A short lath should be temorarially sprigged to the edges of the tread and riser, across the angle, to keep them at right angles to each other until the blocks are glued into the internal angle, and the whole joint properly set.

Your stairs have survived '300' years without blocks on the internal angle!

Also again looking under the stairs i noticed that the bottom of the risers are attached to the back of each tread. Is this correct? because i thought that the back of the tread would be housed in the bottom of the riser or the bottom of the riser would sit on the top of the tread, again to give the stairs strenght when any body walked on it.
Very common, so is the riser sitting in a housing at the back of the tread. Never seen a tread sitting in a housing at the bottom of a riser.

I know that because a staircase is classed as structural you need planning permission to alter or install a new one, but would i need permission just to repair one?
No!

Is this a job for a novice?
depends on what you think your capabilities are. If it is a straight flight, then it should pose no real difficulties, especially as the strings are already cut for you.

Finally the risers on these stairs are made from some sort of softwood. Can i replace them with ply?
What on earth for? Why don't you try and preserve them and restore them, using traditional methods and materials? Have some respect for them, they are three hundred years old!
 

Shadowfax

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Regarding the planning permission thing. I think this is not a planning issue because it is a repair. However, you might need to make a Building Regulations application as the work could affect the means of escape from the building, amongst other things.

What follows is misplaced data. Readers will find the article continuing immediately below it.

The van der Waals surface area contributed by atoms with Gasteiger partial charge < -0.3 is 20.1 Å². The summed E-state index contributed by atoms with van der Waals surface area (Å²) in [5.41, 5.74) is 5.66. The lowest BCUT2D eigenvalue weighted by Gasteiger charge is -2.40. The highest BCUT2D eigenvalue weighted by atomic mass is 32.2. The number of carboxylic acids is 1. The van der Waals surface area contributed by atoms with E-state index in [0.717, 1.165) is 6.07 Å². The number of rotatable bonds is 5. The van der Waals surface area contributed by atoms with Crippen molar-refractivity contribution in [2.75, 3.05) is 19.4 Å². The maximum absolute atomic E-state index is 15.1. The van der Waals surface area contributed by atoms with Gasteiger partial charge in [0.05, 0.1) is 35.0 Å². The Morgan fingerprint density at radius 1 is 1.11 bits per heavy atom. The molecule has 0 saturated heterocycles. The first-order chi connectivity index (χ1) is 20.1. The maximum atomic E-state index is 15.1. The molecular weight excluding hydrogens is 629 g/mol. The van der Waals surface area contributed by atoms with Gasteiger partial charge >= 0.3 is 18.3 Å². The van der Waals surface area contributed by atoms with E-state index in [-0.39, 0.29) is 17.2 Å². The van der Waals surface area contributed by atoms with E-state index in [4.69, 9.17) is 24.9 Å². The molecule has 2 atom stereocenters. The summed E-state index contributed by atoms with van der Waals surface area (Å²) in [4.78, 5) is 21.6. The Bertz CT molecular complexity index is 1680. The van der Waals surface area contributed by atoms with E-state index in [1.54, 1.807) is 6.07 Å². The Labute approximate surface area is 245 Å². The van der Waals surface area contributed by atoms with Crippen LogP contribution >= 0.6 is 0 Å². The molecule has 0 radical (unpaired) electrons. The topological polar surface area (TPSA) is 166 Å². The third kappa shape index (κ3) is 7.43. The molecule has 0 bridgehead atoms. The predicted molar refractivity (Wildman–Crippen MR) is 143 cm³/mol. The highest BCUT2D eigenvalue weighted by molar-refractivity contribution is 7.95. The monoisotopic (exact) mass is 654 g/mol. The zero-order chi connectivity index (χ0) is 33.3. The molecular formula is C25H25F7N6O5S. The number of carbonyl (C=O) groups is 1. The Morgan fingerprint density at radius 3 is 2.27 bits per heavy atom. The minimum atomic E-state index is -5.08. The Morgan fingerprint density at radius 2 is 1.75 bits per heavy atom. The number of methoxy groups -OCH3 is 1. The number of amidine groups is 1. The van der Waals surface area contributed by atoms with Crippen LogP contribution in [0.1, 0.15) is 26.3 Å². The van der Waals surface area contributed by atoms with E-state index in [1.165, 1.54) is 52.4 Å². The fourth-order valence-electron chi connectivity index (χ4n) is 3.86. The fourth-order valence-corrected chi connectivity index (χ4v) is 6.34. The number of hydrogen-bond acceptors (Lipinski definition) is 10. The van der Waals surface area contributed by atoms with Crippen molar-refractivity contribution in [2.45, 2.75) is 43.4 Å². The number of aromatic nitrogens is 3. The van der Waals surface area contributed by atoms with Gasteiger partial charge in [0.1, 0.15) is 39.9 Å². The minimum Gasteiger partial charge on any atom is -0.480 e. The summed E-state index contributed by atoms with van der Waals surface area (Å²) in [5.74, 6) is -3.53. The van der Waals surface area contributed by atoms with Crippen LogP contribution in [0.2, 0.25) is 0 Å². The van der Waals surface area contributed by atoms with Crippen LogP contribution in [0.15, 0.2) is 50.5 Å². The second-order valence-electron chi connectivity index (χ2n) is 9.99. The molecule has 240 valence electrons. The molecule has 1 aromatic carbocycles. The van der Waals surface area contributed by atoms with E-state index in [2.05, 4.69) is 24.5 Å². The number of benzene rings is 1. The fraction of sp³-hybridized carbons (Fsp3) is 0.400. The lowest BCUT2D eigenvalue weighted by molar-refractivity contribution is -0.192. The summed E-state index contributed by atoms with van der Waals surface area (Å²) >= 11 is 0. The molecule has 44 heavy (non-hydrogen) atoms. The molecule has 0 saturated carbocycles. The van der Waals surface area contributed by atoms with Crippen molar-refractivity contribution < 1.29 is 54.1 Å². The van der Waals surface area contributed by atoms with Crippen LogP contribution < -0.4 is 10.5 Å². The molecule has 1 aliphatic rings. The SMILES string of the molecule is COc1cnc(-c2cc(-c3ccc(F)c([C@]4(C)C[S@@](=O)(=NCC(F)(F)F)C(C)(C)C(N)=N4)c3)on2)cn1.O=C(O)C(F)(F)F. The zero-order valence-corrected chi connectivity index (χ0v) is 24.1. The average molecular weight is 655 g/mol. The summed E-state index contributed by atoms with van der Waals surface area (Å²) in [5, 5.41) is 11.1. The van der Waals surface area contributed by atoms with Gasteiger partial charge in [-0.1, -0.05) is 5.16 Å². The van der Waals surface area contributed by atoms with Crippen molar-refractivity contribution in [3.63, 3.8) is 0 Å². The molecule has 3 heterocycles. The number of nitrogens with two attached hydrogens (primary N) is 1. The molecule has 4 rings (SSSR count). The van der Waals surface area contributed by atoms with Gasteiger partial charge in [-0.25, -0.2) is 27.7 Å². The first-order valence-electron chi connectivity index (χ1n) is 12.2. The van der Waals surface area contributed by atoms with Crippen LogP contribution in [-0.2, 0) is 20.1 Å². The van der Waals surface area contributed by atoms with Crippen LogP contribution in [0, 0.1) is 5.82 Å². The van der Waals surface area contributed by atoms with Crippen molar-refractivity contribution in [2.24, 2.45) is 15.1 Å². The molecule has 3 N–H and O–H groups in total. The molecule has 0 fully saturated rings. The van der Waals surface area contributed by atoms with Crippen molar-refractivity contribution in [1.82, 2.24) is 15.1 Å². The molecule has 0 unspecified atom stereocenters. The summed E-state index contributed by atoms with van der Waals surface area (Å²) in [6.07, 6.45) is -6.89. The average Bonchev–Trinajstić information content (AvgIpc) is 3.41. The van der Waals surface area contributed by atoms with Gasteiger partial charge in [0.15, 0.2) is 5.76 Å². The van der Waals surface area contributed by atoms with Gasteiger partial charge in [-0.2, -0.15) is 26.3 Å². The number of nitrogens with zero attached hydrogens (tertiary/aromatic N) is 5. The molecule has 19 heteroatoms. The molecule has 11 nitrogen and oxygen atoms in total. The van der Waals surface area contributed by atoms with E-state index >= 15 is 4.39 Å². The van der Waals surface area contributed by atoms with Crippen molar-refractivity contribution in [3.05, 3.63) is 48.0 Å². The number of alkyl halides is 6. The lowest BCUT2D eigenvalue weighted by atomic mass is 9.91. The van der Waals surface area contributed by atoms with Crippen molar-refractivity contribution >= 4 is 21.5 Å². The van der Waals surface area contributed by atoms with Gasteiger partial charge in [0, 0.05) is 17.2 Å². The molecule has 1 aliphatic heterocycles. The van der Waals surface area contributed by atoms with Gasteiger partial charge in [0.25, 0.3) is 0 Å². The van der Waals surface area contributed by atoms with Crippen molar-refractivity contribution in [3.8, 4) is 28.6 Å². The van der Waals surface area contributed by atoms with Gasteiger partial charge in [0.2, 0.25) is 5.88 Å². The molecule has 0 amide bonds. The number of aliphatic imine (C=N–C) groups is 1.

If you call your local Building Control (not Planning) they will give you any help you might need. I think a Building Notice will be the form of application that you need IIRC.
Hope this helps.

SF
 
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Anonymous

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Regarding the planning permission thing. I think this is not a planning issue because it is a repair. However, you might need to make a Building Regulations application as the work could affect the means of escape from the building, amongst other things.
If you call your local Building Control (not Planning) they will give you any help you might need. I think a Building Notice will be the form of application that you need IIRC.
Hope this helps.
Because it is existing and he wants to make repairs and put them back as they are, there is nothing either the planning or building control can do.

If the house was not lived in and was in a dilapidated condition and it was going to be completely renovated and structurally altered, or if the building was a change of use, then they might be able to say something, especially if the stairs wanted to be kept! But even then, only a few basic requirements are needed, usually the balustrades spaced at 4" and another for fire regs which suggests the width of the treads must be no smaller than 2' 8", not including the rail.
Also the headroom above the whole flight must be no less than 6' 6" measured from the pitch line of the nosings to the stair-well ceiling, for the whole width of the tread.